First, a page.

However, bullies may not completely escape the long arm of the law. In the United States, I see more and more stress-related workman’s comp claims and intentional infliction of emotional distress lawsuits because of workplace bullying. For example, two employees in Texas were awarded $250,000 in damages after a supervisor continually yelled at them, put his head down and “charged at them like a bull,” and made at least one employee wear a sign that said “I quit.”

Is There a Bully in your Midst?

Having conducted numerous morale investigations for employers, it never ceases to amaze me how one person’s dysfunctional behavior can permeate the entire organization. Employers may not face the same legal consequences as they would for discriminatory behavior, but the lost productivity and turnover costs are enormous.

Because victims are often afraid to speak out about their experiences and witnesses reluctant to stick their heads out, it can be hard to know if a bully is poisoning your workplace. Here are three ways you can begin to assess how bully-tolerant your work environment currently is:

  1. Conduct an anonymous employee satisfaction survey, asking questions specifically about employee experiences of common bullying tactics.
  2. Conduct regular exit interviews and ask specifically about interpersonal problems that might have led to their resignation. It can be useful to follow up a few months after the employee has resigned; in my experience, they’re more likely to be candid after some time has elapsed.
  3. Keep track of turnover statistics by department, by manager, and by unit. If you spot an anomaly, consider hiring an outsider to conduct an independent morale investigation.

Of course, there’s only so much HR can do; bullies thrive where authority is weak. Until there’s a commitment from top management, a policy is only words on paper and an investigation is meaningless unless there’s some teeth behind it. Still, as an HR professional, you are in a uniquely powerful position to advocate for employees by showing the powers-that-be why – and how – bullying in the workplace impacts the bottom line.

Many of us have seen a manager yell at an employee or slam a door. We’ve witnessed an employee throw a temper tantrum after an idea was shot down or someone else had taken credit for his/her work. Just last night, I watched a customer at McDonald’s launch into a lengthy tirade just because the employee gave her barbecue sauce instead of ranch dressing.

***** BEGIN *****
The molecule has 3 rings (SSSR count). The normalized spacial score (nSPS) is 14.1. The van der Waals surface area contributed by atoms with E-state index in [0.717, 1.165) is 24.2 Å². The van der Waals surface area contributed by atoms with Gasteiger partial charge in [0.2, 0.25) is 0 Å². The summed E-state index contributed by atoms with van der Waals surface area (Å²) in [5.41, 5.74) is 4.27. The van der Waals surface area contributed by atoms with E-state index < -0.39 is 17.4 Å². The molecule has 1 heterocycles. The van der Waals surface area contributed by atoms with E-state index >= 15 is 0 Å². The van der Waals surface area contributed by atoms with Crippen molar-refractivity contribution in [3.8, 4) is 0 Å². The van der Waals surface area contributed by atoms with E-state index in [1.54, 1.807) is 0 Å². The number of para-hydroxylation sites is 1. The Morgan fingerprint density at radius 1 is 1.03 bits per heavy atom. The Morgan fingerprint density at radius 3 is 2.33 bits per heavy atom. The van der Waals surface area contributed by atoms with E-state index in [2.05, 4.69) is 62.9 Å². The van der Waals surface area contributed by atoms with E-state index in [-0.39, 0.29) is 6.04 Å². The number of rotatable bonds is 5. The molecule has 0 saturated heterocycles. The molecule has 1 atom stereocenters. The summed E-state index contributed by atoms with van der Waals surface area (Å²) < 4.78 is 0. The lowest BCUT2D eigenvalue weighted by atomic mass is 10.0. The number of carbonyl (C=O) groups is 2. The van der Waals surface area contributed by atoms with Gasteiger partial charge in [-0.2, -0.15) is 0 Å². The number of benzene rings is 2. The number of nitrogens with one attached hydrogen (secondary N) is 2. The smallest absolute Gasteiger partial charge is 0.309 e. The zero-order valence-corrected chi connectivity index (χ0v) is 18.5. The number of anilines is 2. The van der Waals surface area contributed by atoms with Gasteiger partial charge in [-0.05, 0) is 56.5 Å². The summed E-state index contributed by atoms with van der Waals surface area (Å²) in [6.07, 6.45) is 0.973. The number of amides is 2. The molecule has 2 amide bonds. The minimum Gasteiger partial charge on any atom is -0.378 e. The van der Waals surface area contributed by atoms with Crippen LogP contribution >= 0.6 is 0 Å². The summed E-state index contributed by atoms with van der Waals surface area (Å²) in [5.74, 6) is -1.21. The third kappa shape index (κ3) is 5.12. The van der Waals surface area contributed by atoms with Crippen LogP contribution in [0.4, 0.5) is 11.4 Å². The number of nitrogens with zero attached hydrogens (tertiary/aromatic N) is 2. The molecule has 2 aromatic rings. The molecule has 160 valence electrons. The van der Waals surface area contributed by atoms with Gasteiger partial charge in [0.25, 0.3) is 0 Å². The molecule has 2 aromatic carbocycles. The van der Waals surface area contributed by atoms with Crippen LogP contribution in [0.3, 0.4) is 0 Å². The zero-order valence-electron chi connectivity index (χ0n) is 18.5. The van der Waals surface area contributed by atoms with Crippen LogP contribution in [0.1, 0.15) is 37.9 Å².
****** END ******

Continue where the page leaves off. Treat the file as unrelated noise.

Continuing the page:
Whether we’re overwhelmed by having too much to do and too few resources to do it with, or never learned the basics of emotional self-control, a short fuse at work doesn’t win anybody brownie points. In fact, if it happens often enough, it can be career suicide.

Why Anger Can be Addictive

This is not headlining news. Few short-fused employees would argue that their outbursts help them win friends and influence people. So why do they happen so often?

Because – in the short term – it feels good. Letting loose often gives us a short-lived “high;” it relieves stress and creates the momentary illusion that we’ve regained control. It’s this temporary release that many managers I coach have such a hard time letting go of. And, after a while, it becomes a habit

Then we hear the rationalizations. “That isn’t who I am.” (This is actually true; most people who blow up are calm and logical most of the time). “I didn’t mean to be mean.” And the BIG ONE: “I wouldn’t have to blow up if . . . John would get the job right the first time, Jessica wouldn’t interrupt me every time I open my mouth, I could get somebody to listen to me around here,” etc.

Here’s the Score: You Lose

Here’s what happens if we lose our temper at work, particularly if this happens on a regular basis. First of all, our reputation as a hothead takes on a life of its own. In fact, it only takes one dramatically disruptive behavior to quickly become a story that defines the norm.

Second, we lose credibility and respect. Sure, if we’re in a position of power, others might jump to do our bidding out of fear of being next in the line of fire. But here’s what they’re thinking:

“My manager has no self-control. He’s weak.”

“Heck, if he can’t even control himself, how can he manage others? What a loser!”

“I’d like to show her how it feels.”

Anger Management: Emergency Measures When Your Fuse is LitSo how do we interrupt the momentum once we’re already on the way to a meltdown? Just as our blood is about to boil over, we need very specific strategies that can bring us back from the brink.

Here are some tips for ways we can maintain our professionalism and handle emotions effectively:

1. Get your head on straight. When someone says something insulting, disagreeable or aimed at ticking you off, say nothing. Hold your tongue no matter how tempted. Under your breath, repeat after me: “It’s not personal; it’s just business.” If that doesn’t work, try this: Or, “I have a really good reason to be ticked off right now, but if I blow up, I’ll end up being the bad guy.”

3. Get out of there.
As soon as you feel yourself getting hot under the collar, remove yourself from the situation. Tell the other person you need to think through what the two of you are talking about before you respond. Fake a page or another call to extricate yourself from a non-productive telephone call so you can step outside to calm yourself. Whatever it takes; just give yourself time to cool down.2. Do something else. Stall for time by asking questions. Repeat what the other person just said to make sure you understand what was just said and give him/her a chance to clarify any misunderstanding. Take deep breaths and count to ten. Focusing on something else is a great way to derail the physical symptoms that build up steam.

The Bottom Line

Reigning in a short fuse is torture when you’re already feeling out of control, overwhelmed, misunderstood or frustrated. And, it’s true; exercising self-discipline under pressure doesn’t provide nearly the immediate release a good door slamming or ear chewing does. However, as American author Jim Rohn once said, “We must all suffer from one of two pains; the pain of discipline or the pain of regret. The difference is discipline weighs ounces while regret weighs tons.”